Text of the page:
Total household wealth in Britain has dipped dramatically since the pandemic, falling from 840 per cent of GDP in 2021 to around 630 per cent of GDP in early 2023 – but the impact of this fall has not been distributed evenly across the country, with Scotland, Wales and the North of England seeing the biggest wealth drops so far, according to new research published today [Monday] by the Resolution Foundation.
In its new report A wealth of variety – part of a partnership with the abrdn Financial Fairness Trust –the Foundation examines the effects of rising interest rates on household wealth in different regions and nations, and the extent to which this fall has impacted pre-existing regional wealth gaps.
A wealth of variety notes that pensions and housing make up the overwhelming majority of household wealth in Britain: together they account for almost £4 in every £5 of total household wealth, and played a major part in Britain’s four-decades-long pre-pandemic wealth boom. But house prices, at least so far, have not been affected as much by rising interest rates as pension valuations.
This means that while all areas of Britain have seen a substantial fall in wealth since the pandemic, it is lower-wealth nations and regions like Scotland, Wales and the North of England – where lower house prices typically mean that a higher proportion of total wealth is held in pensions rather than in housing – that have seen the biggest drops.
Higher house price areas like the South and East of England, in contrast, have been impacted much less severely by the £2.2 trillion drop in wealth across the past year than other parts of Britain.
For example, while households in the South and East of England have so far seen a reduction in total household wealth of 19 per cent, and London a reduction of 17 per cent, the report finds Scottish household wealth has fallen by 26 per cent since the start of 2022.
However, the Foundation calculates that this situation may change in future: house prices have fallen by 7 per cent in real terms since September 2021, but, if interest rates have moved to a permanently higher level, it is likely that prices have further to fall. This would level out of some of the regional disparities in household wealth falls.
Falls in total wealth tend to be good news for younger people looking to save for retirement, as cheaper asset prices and higher rates of return mean having to save less to build up a decent pension. But there is also cause for concern here, the Foundation says, because while large proportionate drops in the value of pension wealth in Scotland, Wales and the North of England are unlikely to have major implications on the everyday incomes or living standards of people at or near retirement, falls in housing wealth could put some households at risk of falling into negative equity.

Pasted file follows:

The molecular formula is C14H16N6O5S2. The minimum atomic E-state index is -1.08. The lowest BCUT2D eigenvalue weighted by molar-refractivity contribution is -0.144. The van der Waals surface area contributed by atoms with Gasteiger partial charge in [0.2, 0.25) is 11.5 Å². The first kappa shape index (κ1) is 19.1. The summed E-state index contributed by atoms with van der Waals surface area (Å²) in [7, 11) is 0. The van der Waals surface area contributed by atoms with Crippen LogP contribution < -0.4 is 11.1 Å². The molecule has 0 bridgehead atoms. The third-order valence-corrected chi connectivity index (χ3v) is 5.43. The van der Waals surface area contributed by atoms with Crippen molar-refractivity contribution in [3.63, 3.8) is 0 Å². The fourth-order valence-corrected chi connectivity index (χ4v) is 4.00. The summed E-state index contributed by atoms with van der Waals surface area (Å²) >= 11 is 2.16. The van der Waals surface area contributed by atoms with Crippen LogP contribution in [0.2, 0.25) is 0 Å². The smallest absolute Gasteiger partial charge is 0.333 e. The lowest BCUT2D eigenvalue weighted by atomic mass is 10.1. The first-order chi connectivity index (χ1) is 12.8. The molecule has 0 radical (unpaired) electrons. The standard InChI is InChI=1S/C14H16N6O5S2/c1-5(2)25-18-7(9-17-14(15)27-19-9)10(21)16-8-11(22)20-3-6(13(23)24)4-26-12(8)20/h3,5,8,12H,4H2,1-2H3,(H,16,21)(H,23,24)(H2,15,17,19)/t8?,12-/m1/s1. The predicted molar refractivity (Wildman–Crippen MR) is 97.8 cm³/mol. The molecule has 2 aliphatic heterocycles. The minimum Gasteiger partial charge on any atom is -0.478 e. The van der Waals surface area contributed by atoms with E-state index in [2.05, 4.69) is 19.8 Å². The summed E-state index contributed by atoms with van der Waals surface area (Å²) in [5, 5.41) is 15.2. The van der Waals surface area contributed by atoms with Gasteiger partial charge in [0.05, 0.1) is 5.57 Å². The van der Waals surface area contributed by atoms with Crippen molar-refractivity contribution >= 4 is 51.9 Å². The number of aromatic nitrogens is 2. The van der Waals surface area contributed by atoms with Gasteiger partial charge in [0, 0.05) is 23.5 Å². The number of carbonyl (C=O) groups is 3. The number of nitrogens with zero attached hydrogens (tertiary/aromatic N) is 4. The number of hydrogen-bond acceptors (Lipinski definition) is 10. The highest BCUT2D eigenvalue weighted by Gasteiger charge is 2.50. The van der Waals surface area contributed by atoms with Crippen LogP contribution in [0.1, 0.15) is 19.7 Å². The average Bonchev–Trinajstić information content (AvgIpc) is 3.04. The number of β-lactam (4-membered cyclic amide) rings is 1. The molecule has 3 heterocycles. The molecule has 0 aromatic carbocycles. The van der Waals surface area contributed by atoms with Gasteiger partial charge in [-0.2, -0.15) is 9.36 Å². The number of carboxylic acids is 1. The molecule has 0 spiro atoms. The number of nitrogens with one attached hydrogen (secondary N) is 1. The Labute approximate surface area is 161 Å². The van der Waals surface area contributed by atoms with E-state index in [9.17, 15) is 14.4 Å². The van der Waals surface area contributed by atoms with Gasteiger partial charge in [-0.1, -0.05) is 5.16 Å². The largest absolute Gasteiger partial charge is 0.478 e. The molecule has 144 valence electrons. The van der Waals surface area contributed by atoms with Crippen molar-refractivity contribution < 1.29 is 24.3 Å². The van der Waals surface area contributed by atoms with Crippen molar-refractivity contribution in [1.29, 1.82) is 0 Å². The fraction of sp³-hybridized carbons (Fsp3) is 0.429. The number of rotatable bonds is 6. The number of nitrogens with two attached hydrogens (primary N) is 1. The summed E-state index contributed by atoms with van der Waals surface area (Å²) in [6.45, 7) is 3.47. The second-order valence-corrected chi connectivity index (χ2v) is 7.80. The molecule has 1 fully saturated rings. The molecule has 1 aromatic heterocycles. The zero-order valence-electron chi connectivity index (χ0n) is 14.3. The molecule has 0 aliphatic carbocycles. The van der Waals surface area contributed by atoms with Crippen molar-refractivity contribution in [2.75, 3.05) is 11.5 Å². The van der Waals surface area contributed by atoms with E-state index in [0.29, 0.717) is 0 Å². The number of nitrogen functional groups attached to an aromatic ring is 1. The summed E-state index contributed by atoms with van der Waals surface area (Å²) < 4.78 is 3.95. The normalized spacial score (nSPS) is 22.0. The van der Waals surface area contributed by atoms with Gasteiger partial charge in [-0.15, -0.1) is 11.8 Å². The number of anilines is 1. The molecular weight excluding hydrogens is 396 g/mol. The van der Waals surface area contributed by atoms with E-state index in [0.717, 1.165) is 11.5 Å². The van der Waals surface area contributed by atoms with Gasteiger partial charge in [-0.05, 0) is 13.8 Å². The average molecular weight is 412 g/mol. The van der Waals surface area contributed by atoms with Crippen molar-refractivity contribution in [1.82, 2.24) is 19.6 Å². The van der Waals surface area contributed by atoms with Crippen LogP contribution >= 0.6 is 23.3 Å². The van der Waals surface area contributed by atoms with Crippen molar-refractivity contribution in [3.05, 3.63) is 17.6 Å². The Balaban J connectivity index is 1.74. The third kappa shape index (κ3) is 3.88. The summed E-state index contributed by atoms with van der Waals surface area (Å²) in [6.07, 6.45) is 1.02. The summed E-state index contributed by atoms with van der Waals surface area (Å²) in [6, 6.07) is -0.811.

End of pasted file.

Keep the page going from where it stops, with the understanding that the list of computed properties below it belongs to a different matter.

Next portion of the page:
Should this happen, there will be significant regional differences in how people are impacted: a higher number of homeowners in the North East of England and in Scotland would be at risk compared to other areas: households are more likely to fall into negative equity when their mortgage balance is high compared to the value of their home (a high loan-to-value, or LTV, ratio).
Prior to the pandemic, the share of mortgaged households with LTV ratios of more than 75 per cent was 27 per cent in the North East and 21 per cent in Scotland, compared to just 7 per cent in the South East, East of England and London.
Looking ahead, the Foundation says that high levels of fluctuation in Britain’s total household wealth and in varied regional wealth patterns bring home the need for fairer, more effective wealth taxation across the country. Measures including ending Capital Gains Tax loopholes and reforming Inheritance Tax could help address some wealth inequalities.
The report notes that Council Tax, Britain’s largest wealth tax, remains an especially important target for reform: currently it is both highly regressive (in England, houses valued at £100,000 pay Council Tax equivalent to around 1.2 per cent of the property’s value each year, while houses worth £1 million typically pay just over 0.2 per cent) and inefficiently administered (Council Tax banding is based on house values in 1991 in Scotland and England, and 2003 in Wales).
Wales and Scotland have already taken some steps towards resolving these issues – although Scotland has recently chose to freeze Council Tax in 2024-25, rather than implement further reforms. The Foundation says it is high time England began reforms of its own.
Ian Mulheirn, Research Associate at the Resolution Foundation, said:
“Rapid interest rate rises have ended Britain’s wealth boom and caused total household wealth to plummet since the pandemic – but the impact of this fall has not been spread evenly across the country, with less -wealthy areas like Scotland, Wales and the North of England seeing the biggest wealth falls, and high-house-price areas like the South and East of England the lowest.
“While the situation may change in the future, these regional disparities again highlight the need for a range of reforms to insulate households against wealth volatility that transfers resources between generations based on luck. Fairer and more effective taxation of wealth is a critical part of that agenda – with Britain’s biggest wealth tax, Council Tax, in particular need of reform to make it more fairly targeted and less regressive.”
Mubin Haq, CEO of abrdn Financial Fairness Trust, said:
“Wealth is becoming even more divided across Britain. Those parts of the country with lower levels of wealth – Scotland, Wales and the North of England – have seen the largest falls in wealth. Increasingly we are becoming more polarised. Within all the regions and nations, wealth inequalities have grown over the last decade. There are ways governments can make this fairer, which is essential if we are to provide the economic security and safety net that millions need.”